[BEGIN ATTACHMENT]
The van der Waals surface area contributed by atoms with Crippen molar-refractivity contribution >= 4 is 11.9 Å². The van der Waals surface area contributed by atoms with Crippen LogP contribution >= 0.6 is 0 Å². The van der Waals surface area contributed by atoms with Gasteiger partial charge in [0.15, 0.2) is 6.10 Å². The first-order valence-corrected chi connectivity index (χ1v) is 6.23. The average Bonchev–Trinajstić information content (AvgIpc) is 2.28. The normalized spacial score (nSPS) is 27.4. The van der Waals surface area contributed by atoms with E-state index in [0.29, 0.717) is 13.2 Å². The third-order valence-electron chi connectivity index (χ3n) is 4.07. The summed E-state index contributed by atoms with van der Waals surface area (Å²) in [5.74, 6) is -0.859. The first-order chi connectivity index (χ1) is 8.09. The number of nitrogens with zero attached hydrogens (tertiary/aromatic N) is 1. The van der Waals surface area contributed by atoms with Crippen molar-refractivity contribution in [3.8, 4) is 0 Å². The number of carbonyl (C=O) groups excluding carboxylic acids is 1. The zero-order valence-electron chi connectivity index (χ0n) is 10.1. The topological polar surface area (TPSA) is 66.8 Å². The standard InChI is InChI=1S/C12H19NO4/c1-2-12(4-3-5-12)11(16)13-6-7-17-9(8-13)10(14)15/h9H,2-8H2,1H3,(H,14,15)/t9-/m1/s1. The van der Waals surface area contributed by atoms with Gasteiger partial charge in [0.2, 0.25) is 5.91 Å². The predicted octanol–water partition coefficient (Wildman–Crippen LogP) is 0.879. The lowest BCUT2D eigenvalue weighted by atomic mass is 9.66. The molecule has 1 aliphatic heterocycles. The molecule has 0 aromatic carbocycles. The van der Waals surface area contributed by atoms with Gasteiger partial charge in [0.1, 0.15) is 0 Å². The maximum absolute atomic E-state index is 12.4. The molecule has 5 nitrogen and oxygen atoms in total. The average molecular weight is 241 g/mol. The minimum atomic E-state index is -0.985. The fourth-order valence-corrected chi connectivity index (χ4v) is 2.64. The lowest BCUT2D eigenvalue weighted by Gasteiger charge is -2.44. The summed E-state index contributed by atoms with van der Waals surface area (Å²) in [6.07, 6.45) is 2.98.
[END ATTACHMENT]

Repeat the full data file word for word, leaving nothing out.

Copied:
The van der Waals surface area contributed by atoms with Crippen molar-refractivity contribution >= 4 is 11.9 Å². The van der Waals surface area contributed by atoms with Crippen LogP contribution >= 0.6 is 0 Å². The van der Waals surface area contributed by atoms with Gasteiger partial charge in [0.15, 0.2) is 6.10 Å². The first-order valence-corrected chi connectivity index (χ1v) is 6.23. The average Bonchev–Trinajstić information content (AvgIpc) is 2.28. The normalized spacial score (nSPS) is 27.4. The van der Waals surface area contributed by atoms with E-state index in [0.29, 0.717) is 13.2 Å². The third-order valence-electron chi connectivity index (χ3n) is 4.07. The summed E-state index contributed by atoms with van der Waals surface area (Å²) in [5.74, 6) is -0.859. The first-order chi connectivity index (χ1) is 8.09. The number of nitrogens with zero attached hydrogens (tertiary/aromatic N) is 1. The van der Waals surface area contributed by atoms with Crippen molar-refractivity contribution in [3.8, 4) is 0 Å². The number of carbonyl (C=O) groups excluding carboxylic acids is 1. The zero-order valence-electron chi connectivity index (χ0n) is 10.1. The topological polar surface area (TPSA) is 66.8 Å². The standard InChI is InChI=1S/C12H19NO4/c1-2-12(4-3-5-12)11(16)13-6-7-17-9(8-13)10(14)15/h9H,2-8H2,1H3,(H,14,15)/t9-/m1/s1. The van der Waals surface area contributed by atoms with Gasteiger partial charge in [0.2, 0.25) is 5.91 Å². The predicted octanol–water partition coefficient (Wildman–Crippen LogP) is 0.879. The lowest BCUT2D eigenvalue weighted by atomic mass is 9.66. The molecule has 1 aliphatic heterocycles. The molecule has 0 aromatic carbocycles. The van der Waals surface area contributed by atoms with Gasteiger partial charge in [0.1, 0.15) is 0 Å². The maximum absolute atomic E-state index is 12.4. The molecule has 5 nitrogen and oxygen atoms in total. The average molecular weight is 241 g/mol. The minimum atomic E-state index is -0.985. The fourth-order valence-corrected chi connectivity index (χ4v) is 2.64. The lowest BCUT2D eigenvalue weighted by Gasteiger charge is -2.44. The summed E-state index contributed by atoms with van der Waals surface area (Å²) in [6.07, 6.45) is 2.98.